Andre LeGras was seriously injured while working as a ramp transport driver for FedEx, rendering him unable to work. When petitioner Aetna Life Insurance Company (Aetna), as claims administrator, denied him disability benefits under FedEx’s long-term disability plan, LeGras sought to appeal through Aetna’s internal appeals procedure, which, as required by ERISA and its implementing regulations, gave him 180 days to appeal the denial of benefits. Because the last day of the appeal period fell on a Saturday, LeGras filed his appeal the following Monday. Aetna denied his claim as untimely.
LeGras sued Aetna and the benefit plan to challenge the denial of benefits, and the district court held that his lawsuit was barred because his Monday filing was not timely, and thus he had not exhausted the remedies available to him under the plan as required to bring a claim for the denial of benefits under ERISA. The court of appeals reversed, holding that LeGras’s claim was not barred by the prudential exhaustion requirement.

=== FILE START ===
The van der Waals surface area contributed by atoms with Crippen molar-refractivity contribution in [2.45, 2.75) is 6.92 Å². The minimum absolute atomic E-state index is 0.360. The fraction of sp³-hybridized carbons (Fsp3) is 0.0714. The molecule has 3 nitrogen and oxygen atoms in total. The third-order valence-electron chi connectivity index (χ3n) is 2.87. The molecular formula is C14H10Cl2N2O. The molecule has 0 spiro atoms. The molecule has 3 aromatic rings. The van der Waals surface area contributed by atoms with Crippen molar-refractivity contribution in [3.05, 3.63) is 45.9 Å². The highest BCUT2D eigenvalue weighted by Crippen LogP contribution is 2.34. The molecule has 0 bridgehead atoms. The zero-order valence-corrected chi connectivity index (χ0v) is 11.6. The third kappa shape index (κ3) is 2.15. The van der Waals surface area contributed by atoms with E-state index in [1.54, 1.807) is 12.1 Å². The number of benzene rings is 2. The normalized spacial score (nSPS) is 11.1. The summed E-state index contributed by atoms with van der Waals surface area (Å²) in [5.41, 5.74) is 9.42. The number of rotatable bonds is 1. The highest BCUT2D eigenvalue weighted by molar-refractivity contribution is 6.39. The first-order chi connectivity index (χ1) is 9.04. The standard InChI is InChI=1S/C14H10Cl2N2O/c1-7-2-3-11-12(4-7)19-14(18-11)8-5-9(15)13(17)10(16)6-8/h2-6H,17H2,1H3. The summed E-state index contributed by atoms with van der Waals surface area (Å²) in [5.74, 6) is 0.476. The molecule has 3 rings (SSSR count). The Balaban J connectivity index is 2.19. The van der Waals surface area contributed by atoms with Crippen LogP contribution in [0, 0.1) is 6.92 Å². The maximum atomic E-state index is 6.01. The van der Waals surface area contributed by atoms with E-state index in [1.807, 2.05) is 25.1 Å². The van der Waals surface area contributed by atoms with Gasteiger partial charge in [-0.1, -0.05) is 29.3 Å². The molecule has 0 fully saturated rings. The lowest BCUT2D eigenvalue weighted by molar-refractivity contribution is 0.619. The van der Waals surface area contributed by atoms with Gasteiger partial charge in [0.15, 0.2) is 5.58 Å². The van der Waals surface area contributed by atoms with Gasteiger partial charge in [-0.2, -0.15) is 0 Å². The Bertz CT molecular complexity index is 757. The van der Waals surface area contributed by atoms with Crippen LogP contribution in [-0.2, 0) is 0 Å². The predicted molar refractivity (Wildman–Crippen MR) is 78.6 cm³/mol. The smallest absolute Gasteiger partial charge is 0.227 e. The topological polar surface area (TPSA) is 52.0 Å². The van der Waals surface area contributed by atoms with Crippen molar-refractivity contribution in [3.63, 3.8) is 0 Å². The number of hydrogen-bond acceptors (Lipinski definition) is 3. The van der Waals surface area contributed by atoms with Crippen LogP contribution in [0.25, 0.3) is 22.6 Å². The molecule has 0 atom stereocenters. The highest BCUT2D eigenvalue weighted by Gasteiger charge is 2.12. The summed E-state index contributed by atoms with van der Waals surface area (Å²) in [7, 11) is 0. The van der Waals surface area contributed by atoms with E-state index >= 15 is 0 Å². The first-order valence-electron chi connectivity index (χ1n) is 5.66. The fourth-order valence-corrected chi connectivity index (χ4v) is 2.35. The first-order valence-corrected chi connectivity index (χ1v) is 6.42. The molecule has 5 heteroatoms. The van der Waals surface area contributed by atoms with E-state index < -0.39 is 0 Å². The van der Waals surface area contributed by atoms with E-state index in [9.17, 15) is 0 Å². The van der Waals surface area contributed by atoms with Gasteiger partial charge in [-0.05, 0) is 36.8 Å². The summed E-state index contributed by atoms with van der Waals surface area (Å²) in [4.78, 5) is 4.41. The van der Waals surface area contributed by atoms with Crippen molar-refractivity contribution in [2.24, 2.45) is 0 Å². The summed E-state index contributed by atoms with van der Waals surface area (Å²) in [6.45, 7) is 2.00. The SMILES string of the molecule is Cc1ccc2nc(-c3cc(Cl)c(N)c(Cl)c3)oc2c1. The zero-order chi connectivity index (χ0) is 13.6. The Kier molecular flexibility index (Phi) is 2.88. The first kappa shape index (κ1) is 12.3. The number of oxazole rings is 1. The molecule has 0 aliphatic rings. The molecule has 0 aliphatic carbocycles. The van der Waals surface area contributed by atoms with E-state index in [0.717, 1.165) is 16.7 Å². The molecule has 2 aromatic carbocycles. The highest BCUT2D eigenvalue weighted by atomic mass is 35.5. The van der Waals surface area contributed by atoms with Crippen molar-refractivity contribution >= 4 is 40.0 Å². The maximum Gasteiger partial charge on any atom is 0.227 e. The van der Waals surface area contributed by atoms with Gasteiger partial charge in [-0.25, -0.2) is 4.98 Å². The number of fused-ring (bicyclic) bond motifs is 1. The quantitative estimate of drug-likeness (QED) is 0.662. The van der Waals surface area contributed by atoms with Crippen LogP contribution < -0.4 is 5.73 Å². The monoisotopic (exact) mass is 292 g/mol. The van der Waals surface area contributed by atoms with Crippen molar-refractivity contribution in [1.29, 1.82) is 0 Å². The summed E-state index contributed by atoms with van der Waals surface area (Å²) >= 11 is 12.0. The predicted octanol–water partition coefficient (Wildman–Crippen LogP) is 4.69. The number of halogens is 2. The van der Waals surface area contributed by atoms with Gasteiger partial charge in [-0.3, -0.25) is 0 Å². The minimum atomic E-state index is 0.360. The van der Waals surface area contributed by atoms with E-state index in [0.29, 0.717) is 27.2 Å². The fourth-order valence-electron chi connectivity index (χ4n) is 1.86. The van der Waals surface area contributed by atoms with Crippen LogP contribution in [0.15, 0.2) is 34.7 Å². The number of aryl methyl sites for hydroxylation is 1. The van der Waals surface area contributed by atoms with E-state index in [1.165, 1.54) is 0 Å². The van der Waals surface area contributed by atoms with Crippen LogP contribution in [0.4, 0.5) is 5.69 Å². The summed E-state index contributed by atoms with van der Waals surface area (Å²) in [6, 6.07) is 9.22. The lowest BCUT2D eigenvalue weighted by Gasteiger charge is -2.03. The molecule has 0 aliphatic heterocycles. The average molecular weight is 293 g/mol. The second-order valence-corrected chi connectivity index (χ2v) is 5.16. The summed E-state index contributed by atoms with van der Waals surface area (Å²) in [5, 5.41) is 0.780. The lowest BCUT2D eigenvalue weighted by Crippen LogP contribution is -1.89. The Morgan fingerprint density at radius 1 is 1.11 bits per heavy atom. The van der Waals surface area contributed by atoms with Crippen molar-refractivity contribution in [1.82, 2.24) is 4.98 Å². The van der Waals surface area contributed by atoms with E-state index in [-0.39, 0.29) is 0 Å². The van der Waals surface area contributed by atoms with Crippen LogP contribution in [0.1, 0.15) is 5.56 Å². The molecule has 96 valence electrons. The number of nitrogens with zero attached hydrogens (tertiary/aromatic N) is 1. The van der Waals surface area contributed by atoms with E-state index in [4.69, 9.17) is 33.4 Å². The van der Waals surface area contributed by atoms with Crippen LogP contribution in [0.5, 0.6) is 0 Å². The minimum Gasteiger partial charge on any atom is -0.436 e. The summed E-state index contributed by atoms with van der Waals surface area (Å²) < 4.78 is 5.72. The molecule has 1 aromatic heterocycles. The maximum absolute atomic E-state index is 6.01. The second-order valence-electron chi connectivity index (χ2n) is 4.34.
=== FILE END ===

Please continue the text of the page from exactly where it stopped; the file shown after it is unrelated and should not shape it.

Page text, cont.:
Aetna and FedEx petitioned the Supreme Court for certiorari, and we filed a brief in opposition in February 2016, arguing that there is no need for Supreme Court review where no other courts of appeals have addressed the issue and where the Ninth Circuit correctly interpreted the regulation requiring the 180-day appeal period to require time to be computed consistent with federal common law and the Federal Rules of Civil Procedure. The petition for certiorari was denied.